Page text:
Become a Novelty By Extending Your Christmas Celebration
When, through our words and actions, we show that there’s more to Christmas than a single day, we make a statement about the Catholic faith.
We are a novelty in our neighborhood and perhaps among our friends and acquaintances as well. Long after Christmas, New Year’s Day and Epiphany, our Christmas decorations — both inside and outside — remain up and lighted. We leave them up until the Presentation of the Lord, celebrated Feb. 2 each year. What’s more, we continue to celebrate Christmas and all its related feasts until then.
When we look back on Church history, celebrating Christmas this way isn’t novel at all. Before the Second Vatican Council, the Christmas season lasted for 40 days, echoing the 40 days of Lent. It was customary at the time to extend Christmas until Feb. 2, carefully observing the feasts in between: St. Stephan (Dec. 26), Holy Innocents (Dec. 28), the Holy Family (the Sunday after Christmas), the Solemnity of Mary, Mother of God (Jan. 1), the Epiphany of the Lord (Jan. 6 or the nearest Sunday), the Baptism of the Lord (Sunday after Epiphany), and, finally, the Presentation of the Lord or Candlemas (Feb. 2). That is seven feast days to celebrate over the course of six weeks!
I wonder why people would want to cut out those beautiful feasts and cut short their Christmas celebration. The weeks leading up to Christmas tend to be so chaotic, with shopping, wrapping, decorating, cooking, baking, running errands, and goodness knows what else. Then, suddenly, it’s all gone, and life goes back to usual. I would like to suggest that you take the time after Christmas to slow down, relax, and relish all the historical happenings and holy days associated with the birth of Christ.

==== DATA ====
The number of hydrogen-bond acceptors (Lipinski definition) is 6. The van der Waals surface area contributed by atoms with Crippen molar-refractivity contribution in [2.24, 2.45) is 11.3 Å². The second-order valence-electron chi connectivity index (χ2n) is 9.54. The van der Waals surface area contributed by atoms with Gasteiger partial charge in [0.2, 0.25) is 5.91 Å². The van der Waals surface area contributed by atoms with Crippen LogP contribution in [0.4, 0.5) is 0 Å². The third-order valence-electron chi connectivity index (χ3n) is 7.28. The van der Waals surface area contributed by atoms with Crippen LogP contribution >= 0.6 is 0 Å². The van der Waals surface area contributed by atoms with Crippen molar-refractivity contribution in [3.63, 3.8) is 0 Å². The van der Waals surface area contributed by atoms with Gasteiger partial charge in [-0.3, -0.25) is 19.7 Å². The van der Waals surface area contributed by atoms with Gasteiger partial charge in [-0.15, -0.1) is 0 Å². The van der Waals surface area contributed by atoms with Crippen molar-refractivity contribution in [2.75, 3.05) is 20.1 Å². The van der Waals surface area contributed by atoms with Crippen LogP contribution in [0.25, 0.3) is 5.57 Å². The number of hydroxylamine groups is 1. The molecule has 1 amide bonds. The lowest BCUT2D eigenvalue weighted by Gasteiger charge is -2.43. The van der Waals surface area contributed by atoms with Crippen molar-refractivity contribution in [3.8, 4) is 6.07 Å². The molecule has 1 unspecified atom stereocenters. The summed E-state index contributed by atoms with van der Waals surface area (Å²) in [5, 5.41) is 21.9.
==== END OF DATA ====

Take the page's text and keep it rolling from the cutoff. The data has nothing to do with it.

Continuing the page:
And what about the Christmas tree? What if you have a real tree that won’t last until Feb. 2? I have a funny family anecdote about real Christmas trees and prolonged celebrations. One year, our real tree died just a few days after Christmas. It had stopped drinking water and had started to turn brown. For safety’s sake, we took it down. Our resourceful children — then between the ages of 5 and 10, took a hike around the neighborhood, rounded up a perfectly good Christmas tree that had been set out on the curb, and brought it home. Imagine my surprise and embarrassment when I opened the front door to see my children proudly standing with a scavenged Christmas tree! Nevertheless, we brought it in, set it up, and decorated it. That one got us close to Feb. 2.
I’m not advocating pillaging Christmas trees, of course, and you might have an artificial tree. In that case, you need not worry about it dying and drying out. But either way I am advocating carrying on with your Christmas celebrations until all the associated feast days have passed. Keep the Christmas carols playing. Plan something for each of those days like a special meal, visits with family and friends, watching a Christmas movie, reading Scripture, or doing whatever makes the day stand out for you. Doing this — especially when you have young children — helps to instill a sense of the history of our Lord’s life and the legacy he has passed on to us. When, through our words and actions, we show that there’s more to Christmas than a single day, we make a statement about our faith. When we become a novelty, we become witnesses to Christ.